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Albert Fish Trial: 1935

The M'naghten Rule, Admits To Cannibalism

Defendant: Albert Fish
Crime Charged: Murder
Chief Defense Lawyers: James Dempsey, Frank J. Mahony
Chief Prosecutors: Elbert T. Gallagher, Thomas D. Scoble
Judge: Frederick P. Close
Place: White Plains, New York
Date of Trial: March 11en22, 1935
Verdict: Guilty
Sentence: Death

SIGNIFICANCE: The always-blurred distinctions between medical and criminal insanity became virtually indistinguishable during this trial of one of America's most extraordinary criminals.

On June 3, 1928, an elderly, meek-mannered handyman calling himself "Frank Howard" lured 12-year-old Grace Budd away from her family in New York City, on the pretext of taking her to a party. She was never seen alive again. A huge search initially raised hopes that Grace would be found, but as days, weeks, and then months passed with no news, the Budds resigned themselves to the inevitable.

Like most families in such ghastly circumstances they got on with their lives and tried to put the tragedy behind them. Then, on November 11, 1934, came a bolt from the blue. The letter they received, postmarked in Manhattan, was obscene and rambling, but its gloating account of Grace Budd's death bore ominous hallmarks of authenticity.

Forensic analysis of the monogrammed stationery eventually led detectives to a rooming house on 52nd Street, and a shabbily dressed old man who made no attempt to resist when he was taken into custody on the morning of December 13.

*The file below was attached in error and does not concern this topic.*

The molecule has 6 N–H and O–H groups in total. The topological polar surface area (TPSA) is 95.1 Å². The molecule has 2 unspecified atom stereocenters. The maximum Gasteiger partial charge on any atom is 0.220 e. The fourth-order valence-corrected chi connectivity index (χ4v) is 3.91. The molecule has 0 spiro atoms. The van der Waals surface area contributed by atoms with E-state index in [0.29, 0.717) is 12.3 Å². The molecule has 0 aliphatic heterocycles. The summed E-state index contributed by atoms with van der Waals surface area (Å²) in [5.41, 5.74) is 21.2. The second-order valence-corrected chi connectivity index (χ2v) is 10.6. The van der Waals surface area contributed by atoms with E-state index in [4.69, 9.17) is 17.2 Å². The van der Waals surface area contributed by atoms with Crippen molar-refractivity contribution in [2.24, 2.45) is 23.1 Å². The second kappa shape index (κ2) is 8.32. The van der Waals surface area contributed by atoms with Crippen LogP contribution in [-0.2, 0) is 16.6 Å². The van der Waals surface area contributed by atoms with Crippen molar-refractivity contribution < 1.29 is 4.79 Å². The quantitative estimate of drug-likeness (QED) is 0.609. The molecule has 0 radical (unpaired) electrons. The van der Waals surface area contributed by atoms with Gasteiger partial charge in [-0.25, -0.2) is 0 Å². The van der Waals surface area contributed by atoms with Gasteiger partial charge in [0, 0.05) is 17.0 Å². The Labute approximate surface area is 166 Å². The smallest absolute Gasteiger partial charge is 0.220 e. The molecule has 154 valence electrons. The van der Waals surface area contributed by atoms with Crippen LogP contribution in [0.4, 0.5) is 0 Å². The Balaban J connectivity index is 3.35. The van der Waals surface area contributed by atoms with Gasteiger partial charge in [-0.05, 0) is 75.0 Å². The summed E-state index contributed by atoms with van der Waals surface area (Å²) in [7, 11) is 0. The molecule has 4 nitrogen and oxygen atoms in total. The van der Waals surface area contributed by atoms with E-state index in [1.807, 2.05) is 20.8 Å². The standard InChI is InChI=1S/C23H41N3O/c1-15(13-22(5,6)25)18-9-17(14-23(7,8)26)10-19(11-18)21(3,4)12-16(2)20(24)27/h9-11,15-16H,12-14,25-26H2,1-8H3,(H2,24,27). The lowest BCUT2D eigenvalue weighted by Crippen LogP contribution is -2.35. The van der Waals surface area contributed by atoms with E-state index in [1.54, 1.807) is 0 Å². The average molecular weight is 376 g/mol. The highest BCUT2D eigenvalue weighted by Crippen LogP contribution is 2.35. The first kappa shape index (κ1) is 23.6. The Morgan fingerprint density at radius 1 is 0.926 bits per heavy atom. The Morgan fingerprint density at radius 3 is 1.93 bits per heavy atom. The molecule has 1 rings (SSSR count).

Something had gone horribly wrong in the brain of Albert Fish. To the outside world this 66-year-old house painter displayed an avuncular, even benign warmth, but beneath the surface lurked a demonically disturbed personality. He was a serial pedophile, a cannibal, a fantasist, irredeemably sado/masochistic, and, ultimately, a child killer.

So said Elbert T. Gallagher, the assistant district attorney, when he opened the state's case against Fish on March 11, 1935. Gallagher spared no emotions, either his own or the court's, as he read aloud the infamous letter. In it, the writer described what happened after he had taken Grace to a deserted house in Westchester County. "I first stripped her naked … [and] choked her to death, then cut her in small pieces." These were then roasted in an oven. "It took me nine days to eat her entire body," he wrote, before adding what he imagined to be some kind of palliative: "She died a virgin."

Fish had made no attempt to deny that he was either the author of the letter or the person who had killed Grace Budd. But was he legally insane?

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Law Library - American Law and Legal InformationNotable Trials and Court Cases - 1918 to 1940